The thunderous roar at the end of the opening performance of Kinky Boots last night was deafening. The audience was on its feet long before the final bow. And here’s why.
The touring company’s production of Kinky Boots has all the energy, music, and comic timing that you would expect from a show that walked away with six Tony Awards and a Grammy when it first hit Broadway in 2012. With music by pop star Cyndi Lauper and the book by the legendary Harvey Fierstein, what else would you expect other than a night of sheer entertainment and, in this case, an important message as well?
Inspired by a true story, Kinky Boots tells the tale of Charlie Price who is desperate to save his late father’s bankrupt men’s shoe factory, Price & Son, in Northampton, England. Charlie and his father had a strained relationship and deep down, Charlie doesn’t feel he can live up to his father’s expectations.
The same thought holds true for Lola (aka Simon, as we learn later), a drag queen, whose father taught him boxing when he was young in attempt to make him act more like a typical guy. Charlie and Lola meet outside a pub in London when Charlie tries to save him from a couple of thugs. In the process, Lola breaks the heel on one of her stiletto boots.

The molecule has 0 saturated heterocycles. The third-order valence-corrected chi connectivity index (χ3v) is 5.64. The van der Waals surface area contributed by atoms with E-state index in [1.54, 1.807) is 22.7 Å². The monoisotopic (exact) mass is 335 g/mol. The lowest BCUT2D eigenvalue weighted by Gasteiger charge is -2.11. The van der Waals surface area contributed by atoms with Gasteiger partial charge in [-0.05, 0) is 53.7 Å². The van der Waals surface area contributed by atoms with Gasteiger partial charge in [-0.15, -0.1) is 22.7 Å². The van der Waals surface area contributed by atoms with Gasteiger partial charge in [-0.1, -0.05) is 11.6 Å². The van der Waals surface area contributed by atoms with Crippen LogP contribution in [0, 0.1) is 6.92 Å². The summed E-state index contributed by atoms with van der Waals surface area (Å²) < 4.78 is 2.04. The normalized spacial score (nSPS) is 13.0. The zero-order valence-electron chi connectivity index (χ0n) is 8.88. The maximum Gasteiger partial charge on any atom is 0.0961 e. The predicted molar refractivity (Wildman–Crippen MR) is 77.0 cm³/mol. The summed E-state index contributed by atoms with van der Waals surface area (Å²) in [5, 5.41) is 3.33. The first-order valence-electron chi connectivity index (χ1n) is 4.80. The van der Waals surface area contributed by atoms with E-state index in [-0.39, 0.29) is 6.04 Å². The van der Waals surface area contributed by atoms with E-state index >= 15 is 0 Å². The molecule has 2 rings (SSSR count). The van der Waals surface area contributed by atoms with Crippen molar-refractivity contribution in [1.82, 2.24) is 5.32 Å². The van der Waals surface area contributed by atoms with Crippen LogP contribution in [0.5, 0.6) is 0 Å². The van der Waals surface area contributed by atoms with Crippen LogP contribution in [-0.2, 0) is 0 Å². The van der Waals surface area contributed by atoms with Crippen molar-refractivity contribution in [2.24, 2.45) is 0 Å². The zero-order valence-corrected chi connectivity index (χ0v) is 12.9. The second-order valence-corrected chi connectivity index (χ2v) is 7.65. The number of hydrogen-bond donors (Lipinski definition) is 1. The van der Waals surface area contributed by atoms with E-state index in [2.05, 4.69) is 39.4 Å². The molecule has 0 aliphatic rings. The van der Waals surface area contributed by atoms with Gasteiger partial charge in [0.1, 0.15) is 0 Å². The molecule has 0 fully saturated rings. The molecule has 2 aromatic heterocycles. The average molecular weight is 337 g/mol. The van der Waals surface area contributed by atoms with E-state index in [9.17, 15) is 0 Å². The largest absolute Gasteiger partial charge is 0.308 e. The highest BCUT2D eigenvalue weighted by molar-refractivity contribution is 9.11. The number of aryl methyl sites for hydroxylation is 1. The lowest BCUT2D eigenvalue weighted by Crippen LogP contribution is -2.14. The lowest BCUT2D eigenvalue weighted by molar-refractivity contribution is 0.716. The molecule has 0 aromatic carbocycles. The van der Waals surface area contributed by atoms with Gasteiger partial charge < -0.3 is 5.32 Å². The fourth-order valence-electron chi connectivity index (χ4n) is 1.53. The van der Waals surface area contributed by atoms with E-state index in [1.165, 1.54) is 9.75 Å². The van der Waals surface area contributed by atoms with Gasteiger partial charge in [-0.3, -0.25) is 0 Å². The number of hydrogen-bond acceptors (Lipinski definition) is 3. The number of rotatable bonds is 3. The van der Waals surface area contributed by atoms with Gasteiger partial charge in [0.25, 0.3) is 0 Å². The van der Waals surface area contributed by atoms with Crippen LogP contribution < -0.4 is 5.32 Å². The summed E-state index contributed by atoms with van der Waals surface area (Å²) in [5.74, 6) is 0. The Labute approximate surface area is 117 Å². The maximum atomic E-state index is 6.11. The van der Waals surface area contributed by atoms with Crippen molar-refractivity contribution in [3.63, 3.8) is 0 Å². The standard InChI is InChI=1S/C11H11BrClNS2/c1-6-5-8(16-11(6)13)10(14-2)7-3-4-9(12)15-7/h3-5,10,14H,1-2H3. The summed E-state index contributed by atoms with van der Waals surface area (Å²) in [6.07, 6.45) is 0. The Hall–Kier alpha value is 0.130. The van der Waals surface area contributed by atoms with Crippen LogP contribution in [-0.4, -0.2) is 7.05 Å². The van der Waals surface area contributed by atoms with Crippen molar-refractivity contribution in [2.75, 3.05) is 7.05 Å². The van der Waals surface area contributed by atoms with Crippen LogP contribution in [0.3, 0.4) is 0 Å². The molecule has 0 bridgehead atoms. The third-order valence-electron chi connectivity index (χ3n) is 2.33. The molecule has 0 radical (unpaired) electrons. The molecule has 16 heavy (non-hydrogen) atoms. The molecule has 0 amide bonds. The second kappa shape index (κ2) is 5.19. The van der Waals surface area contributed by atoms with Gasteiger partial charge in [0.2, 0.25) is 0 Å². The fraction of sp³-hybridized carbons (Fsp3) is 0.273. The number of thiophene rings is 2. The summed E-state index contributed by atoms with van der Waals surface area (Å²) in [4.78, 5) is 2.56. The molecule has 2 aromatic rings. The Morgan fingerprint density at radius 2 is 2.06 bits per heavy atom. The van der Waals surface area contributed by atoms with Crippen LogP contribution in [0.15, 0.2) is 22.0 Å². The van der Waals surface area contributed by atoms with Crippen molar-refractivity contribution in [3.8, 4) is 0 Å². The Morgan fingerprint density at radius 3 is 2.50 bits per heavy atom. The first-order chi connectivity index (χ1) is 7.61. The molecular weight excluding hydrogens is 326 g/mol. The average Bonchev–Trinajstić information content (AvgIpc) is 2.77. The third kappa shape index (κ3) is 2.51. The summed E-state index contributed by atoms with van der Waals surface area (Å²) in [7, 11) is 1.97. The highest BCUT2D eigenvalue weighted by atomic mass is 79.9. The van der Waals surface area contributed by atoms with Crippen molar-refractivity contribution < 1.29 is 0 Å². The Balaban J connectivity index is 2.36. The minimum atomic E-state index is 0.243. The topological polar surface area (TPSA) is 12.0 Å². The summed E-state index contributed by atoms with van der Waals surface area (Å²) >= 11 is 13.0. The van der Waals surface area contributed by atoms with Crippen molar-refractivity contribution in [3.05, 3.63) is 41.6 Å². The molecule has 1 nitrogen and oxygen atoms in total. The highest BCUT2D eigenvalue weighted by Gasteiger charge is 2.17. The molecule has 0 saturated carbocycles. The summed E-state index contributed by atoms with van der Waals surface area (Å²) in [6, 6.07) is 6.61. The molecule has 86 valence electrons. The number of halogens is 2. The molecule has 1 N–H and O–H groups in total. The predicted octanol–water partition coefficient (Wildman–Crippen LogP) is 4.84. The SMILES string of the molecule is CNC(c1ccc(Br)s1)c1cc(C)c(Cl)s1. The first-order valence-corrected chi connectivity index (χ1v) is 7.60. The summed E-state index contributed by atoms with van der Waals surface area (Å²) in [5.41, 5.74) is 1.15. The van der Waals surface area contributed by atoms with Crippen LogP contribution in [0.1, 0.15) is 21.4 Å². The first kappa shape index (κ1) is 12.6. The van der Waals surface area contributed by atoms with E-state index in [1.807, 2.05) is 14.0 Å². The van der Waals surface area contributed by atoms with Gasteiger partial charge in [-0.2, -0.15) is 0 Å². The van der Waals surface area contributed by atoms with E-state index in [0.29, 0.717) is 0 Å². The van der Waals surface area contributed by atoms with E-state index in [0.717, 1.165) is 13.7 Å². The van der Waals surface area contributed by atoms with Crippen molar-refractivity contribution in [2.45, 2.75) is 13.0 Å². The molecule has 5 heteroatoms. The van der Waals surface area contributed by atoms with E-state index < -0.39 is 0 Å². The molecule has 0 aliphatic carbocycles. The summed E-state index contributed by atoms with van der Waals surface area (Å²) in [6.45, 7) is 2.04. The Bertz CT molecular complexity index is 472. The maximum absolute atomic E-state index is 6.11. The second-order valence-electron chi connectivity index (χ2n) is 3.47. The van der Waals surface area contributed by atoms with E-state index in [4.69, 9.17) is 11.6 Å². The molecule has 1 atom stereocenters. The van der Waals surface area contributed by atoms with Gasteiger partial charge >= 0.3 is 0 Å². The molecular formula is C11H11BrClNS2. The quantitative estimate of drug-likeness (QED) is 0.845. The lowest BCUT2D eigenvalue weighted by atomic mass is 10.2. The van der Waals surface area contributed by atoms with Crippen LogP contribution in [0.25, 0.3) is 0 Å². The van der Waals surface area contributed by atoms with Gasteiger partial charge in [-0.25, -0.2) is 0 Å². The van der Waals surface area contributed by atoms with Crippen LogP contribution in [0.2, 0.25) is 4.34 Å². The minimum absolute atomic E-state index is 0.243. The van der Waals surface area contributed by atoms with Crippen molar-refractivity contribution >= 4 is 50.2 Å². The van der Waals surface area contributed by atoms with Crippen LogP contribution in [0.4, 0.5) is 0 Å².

Charlie realizes he has to find a way to make shoes for an underserved niche market in order to save his company, and remembers Lola and those stilettos. That’s where Lola steps in, literally, to help design stiletto books that look like a woman’s boot but have a heel that will support a man in drag. As they work together, they discover they share more in common than they imagined possible.
This huge cast is filled with talent, from the factory workers to the Angels (a group of drag queens that perform with Lola). In fact the Angels steal pretty much every scene they appear in. They are so, so much fun to watch. Of particular note, Roanoke native Tony D’alelio is an Angel in this production. (He’s the shortest member of the crew and is wearing an auburn wig.)
Other standouts in the production include Rose Hemingway as factory worker Lauren who has a secret crush on Charlie. She camps it up in the hilarious number “The History of Wrong Guys.”
Aaron Walpole brings on the macho in his role as factory foreman, Don, who has no tolerance for drag queens in the beginning. His character does a complete turnaround in the show, and his scene during the finale is a real hoot.
Curt Hansen strikes all the right chords in his role as Charlie who is confused as to what he wants and who he really is. He has a great voice and presence on stage.
The night, however, goes to Timothy Ware who plays Lola with such spunk and pizazz that you immediately want to be best friends with this saucy drag queen. Ware lights up the stage and brings down the house. He is a true craftsman at work. If he doesn’t put a smile on your face, no one can.
There are so many reasons why you should go to see this show. Go for the fun, the music, the acting, the comedy and the heart of the production – a message that resonates with everyone: You change the world when you change your mind.
Kinky Boots runs through Sunday, June 4 at Altria Theater. For tickets and showtimes, visit Altria Theater. The show is suitable for families with kids twelve and up.